Voter ID is shaping up to be a huge story in Pennsylvania this fall. While Corbett admin officials first said 99% of voters have state-issued photo ID, it now looks like the number is closer to 90% statewide, and closer to 80% in Democratic-heavy Philadelphia.
State officials say that more than 758,000 registered voters in Pennsylvania do not have photo identification cards from the state transportation department, leaving their ability to vote in November in doubt unless they have another acceptable form of identification.
The Pennsylvania Department of State said that a comparison of voter registration rolls with the Pennsylvania Department of Transportation databases indicates that 91 percent of the commonwealth's 8.2 million registered voters have PennDOT identification numbers.
"This thorough comparison of databases confirms that most Pennsylvanians have acceptable photo ID for voting this November," department secretary Carol Aichele said in a news release. Officials noted that the review wouldn't identify voters who may have other acceptable forms of ID.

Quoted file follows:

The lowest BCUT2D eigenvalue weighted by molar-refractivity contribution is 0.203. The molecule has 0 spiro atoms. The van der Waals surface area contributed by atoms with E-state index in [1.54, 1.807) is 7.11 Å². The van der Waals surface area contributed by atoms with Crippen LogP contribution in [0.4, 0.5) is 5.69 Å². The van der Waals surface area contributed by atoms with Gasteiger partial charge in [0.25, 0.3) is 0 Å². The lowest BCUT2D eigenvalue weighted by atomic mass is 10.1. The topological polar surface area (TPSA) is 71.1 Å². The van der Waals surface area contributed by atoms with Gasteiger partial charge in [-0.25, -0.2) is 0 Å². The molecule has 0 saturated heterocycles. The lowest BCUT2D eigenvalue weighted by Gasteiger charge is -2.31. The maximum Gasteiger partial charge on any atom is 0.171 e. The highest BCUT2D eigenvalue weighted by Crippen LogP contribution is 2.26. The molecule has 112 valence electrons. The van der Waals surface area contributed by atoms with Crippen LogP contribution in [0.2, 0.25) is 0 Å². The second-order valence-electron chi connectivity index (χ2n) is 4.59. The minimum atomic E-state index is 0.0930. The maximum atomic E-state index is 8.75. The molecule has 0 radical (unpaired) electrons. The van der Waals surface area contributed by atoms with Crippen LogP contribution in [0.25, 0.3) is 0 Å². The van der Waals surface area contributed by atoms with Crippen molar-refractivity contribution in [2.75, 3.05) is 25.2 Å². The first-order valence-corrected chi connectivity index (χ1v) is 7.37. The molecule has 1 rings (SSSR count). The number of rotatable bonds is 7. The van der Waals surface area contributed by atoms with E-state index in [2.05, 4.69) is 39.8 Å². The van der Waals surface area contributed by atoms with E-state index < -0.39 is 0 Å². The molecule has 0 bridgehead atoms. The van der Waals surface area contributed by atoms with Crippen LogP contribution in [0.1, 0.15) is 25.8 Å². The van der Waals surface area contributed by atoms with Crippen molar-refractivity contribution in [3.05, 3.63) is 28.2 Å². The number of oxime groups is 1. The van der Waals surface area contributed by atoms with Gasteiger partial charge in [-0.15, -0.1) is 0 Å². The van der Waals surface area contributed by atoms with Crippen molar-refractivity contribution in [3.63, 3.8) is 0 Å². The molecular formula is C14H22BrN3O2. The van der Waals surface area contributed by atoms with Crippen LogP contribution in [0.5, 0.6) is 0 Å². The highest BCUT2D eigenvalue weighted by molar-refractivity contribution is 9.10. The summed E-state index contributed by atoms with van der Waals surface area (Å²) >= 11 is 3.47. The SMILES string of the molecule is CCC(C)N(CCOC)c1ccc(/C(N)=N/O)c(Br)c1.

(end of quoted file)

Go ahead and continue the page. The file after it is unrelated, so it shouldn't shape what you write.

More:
Department officials had said previously that they believed that 99 percent of Pennsylvania voters already had the photo ID they will need at the polls in November.
In Philadelphia, 186,830 registered voters — 18 percent of the city's total registration — do not have PennDot ID, The Philadelphia Inquirer said.
The new law requires all voters to show photo ID such as a driver's license or nondriver PennDOT photo ID, U.S. passports, student identification cards with expiration dates, current military identification, or ID cards issued to government employees.
The ACLU has sued over the law, saying it created an undue burden on voters.